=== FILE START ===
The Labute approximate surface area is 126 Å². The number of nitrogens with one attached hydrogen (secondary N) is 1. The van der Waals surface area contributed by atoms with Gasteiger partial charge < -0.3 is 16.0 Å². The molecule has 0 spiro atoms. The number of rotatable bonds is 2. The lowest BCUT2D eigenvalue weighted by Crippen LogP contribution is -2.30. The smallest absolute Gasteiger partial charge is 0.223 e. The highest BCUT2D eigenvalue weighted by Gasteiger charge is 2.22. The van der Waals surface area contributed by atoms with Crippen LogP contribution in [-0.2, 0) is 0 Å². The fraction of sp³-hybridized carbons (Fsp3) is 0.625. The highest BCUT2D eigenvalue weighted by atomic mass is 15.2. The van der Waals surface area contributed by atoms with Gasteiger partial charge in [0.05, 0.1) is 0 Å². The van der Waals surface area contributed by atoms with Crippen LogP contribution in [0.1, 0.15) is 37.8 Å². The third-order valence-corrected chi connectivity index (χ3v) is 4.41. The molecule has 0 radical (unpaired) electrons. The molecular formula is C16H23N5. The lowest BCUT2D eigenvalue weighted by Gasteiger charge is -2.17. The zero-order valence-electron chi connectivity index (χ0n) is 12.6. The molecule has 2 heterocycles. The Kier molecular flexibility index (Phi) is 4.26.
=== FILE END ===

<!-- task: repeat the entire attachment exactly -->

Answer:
The Labute approximate surface area is 126 Å². The number of nitrogens with one attached hydrogen (secondary N) is 1. The van der Waals surface area contributed by atoms with Gasteiger partial charge < -0.3 is 16.0 Å². The molecule has 0 spiro atoms. The number of rotatable bonds is 2. The lowest BCUT2D eigenvalue weighted by Crippen LogP contribution is -2.30. The smallest absolute Gasteiger partial charge is 0.223 e. The highest BCUT2D eigenvalue weighted by Gasteiger charge is 2.22. The van der Waals surface area contributed by atoms with Crippen LogP contribution in [-0.2, 0) is 0 Å². The fraction of sp³-hybridized carbons (Fsp3) is 0.625. The highest BCUT2D eigenvalue weighted by atomic mass is 15.2. The van der Waals surface area contributed by atoms with Gasteiger partial charge in [0.05, 0.1) is 0 Å². The van der Waals surface area contributed by atoms with Crippen LogP contribution in [0.1, 0.15) is 37.8 Å². The third-order valence-corrected chi connectivity index (χ3v) is 4.41. The molecule has 0 radical (unpaired) electrons. The molecular formula is C16H23N5. The lowest BCUT2D eigenvalue weighted by Gasteiger charge is -2.17. The zero-order valence-electron chi connectivity index (χ0n) is 12.6. The molecule has 2 heterocycles. The Kier molecular flexibility index (Phi) is 4.26.